Go back

Ministers should look at sanctions for Djalali case, MEPs say


Wife of imprisoned researcher Ahmadreza Djalali warns recent Iranian elections put him at risk

The European Parliament has called on EU governments to continue putting pressure on Iran—potentially through extra sanctions—over the imprisonment of the researcher Ahmadreza Djalali (pictured).

On 8 July, 666 MEPs voted in favour of a motion calling for Djalali’s immediate release, and for ministers in the Council of the EU to “consider further targeted sanctions” against Iranian officials and entities involved in the imprisonment of EU citizens.

The Swedish-Iranian disaster-medicine expert was arrested and charged with spying in Iran in 2016, and later sentenced to death, after he visited the country to give an invited talk at the University of Tehran.

Calls for his immediate release have become more urgent in recent years as his health has deteriorated and the Iranian authorities have signalled his execution is imminent.

Speaking to Research Professional News, Djalali’s wife, Vida Mehrannia, said Iran’s presidential election in June, which was won by the hardliner Ebrahim Raisi, “puts his situation at risk”.

“We hope to see action now by the EU since the resolution last Thursday,” she said, referring to the Parliament’s vote. “We are grateful that so many EU parliamentarians were in support of Ahmadreza and we hope that through strong action, an innocent father may be saved.”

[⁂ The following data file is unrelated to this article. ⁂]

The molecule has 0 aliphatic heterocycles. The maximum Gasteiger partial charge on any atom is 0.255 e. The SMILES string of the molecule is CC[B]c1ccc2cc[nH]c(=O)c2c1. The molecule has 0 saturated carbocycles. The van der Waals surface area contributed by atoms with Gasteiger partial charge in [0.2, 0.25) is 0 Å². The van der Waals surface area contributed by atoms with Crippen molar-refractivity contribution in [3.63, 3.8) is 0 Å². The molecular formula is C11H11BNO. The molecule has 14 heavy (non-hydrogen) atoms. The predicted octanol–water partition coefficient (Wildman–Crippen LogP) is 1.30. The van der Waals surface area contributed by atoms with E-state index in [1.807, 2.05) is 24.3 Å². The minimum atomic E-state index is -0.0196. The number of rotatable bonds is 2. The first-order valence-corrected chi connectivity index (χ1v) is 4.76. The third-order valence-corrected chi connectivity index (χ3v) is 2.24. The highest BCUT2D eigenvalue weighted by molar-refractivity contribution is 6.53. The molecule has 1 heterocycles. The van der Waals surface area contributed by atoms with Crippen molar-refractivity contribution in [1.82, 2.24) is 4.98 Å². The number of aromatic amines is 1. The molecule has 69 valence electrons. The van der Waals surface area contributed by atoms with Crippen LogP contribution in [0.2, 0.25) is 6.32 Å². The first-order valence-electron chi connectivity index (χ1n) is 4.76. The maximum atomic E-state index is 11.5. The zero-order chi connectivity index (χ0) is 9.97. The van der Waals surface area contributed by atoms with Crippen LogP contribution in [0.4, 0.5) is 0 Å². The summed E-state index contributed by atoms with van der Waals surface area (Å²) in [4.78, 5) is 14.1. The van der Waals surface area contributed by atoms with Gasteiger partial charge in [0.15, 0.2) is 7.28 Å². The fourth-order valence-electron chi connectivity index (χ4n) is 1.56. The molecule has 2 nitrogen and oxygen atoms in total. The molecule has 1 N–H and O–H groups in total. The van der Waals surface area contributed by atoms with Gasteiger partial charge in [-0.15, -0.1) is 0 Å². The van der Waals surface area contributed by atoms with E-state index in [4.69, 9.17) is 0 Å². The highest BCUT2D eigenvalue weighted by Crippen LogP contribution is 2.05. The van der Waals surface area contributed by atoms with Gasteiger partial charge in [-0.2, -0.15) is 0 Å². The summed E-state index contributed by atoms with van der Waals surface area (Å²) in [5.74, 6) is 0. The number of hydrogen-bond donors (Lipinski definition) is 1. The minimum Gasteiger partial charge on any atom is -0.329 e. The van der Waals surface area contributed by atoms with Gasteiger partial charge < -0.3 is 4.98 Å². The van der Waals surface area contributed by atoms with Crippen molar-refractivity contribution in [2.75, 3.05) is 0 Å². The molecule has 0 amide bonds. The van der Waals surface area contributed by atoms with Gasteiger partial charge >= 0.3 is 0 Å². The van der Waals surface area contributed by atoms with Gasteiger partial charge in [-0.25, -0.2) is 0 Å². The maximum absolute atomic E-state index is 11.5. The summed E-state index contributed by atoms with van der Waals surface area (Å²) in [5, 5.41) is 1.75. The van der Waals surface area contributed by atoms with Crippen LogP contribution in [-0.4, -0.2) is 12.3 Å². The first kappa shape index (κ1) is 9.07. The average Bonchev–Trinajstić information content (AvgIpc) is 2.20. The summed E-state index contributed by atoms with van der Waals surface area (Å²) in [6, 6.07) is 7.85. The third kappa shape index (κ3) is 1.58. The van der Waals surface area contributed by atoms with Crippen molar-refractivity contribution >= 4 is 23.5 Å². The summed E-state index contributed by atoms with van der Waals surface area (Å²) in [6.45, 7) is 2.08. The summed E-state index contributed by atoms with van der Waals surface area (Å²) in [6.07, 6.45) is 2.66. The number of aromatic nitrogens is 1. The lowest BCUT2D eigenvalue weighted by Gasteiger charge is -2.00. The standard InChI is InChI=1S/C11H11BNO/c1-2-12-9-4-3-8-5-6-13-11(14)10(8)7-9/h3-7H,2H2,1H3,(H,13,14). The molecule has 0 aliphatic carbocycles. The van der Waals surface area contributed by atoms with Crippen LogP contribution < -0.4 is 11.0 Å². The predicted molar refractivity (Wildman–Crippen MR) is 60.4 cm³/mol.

Mehrannia warned that Djalali’s health remains “very unstable” and that he has been unable to call his family in Sweden since November 2020.

The EU is seeking to calm tensions with Iran, as it tries to revive a nuclear non-proliferation deal derailed by the departure of the US from the deal under its then president, Donald Trump.

On 12 July, the EU’s top diplomat, Josep Borrell, distanced himself from comments critical of Iran’s human rights record by the Slovenian prime minister, Janez Janša. Borrell said Janša “does not represent” the EU’s position, which he said was “balanced” and “trying to find cooperation”, referring to the nuclear deal.

That same day, the European Commission announced €15 million in aid for humanitarian organisations working in Iran. The funding would help Iran respond to the coronavirus pandemic, the Commission said, adding that the money would go only to non-governmental organisations, such as United Nations agencies.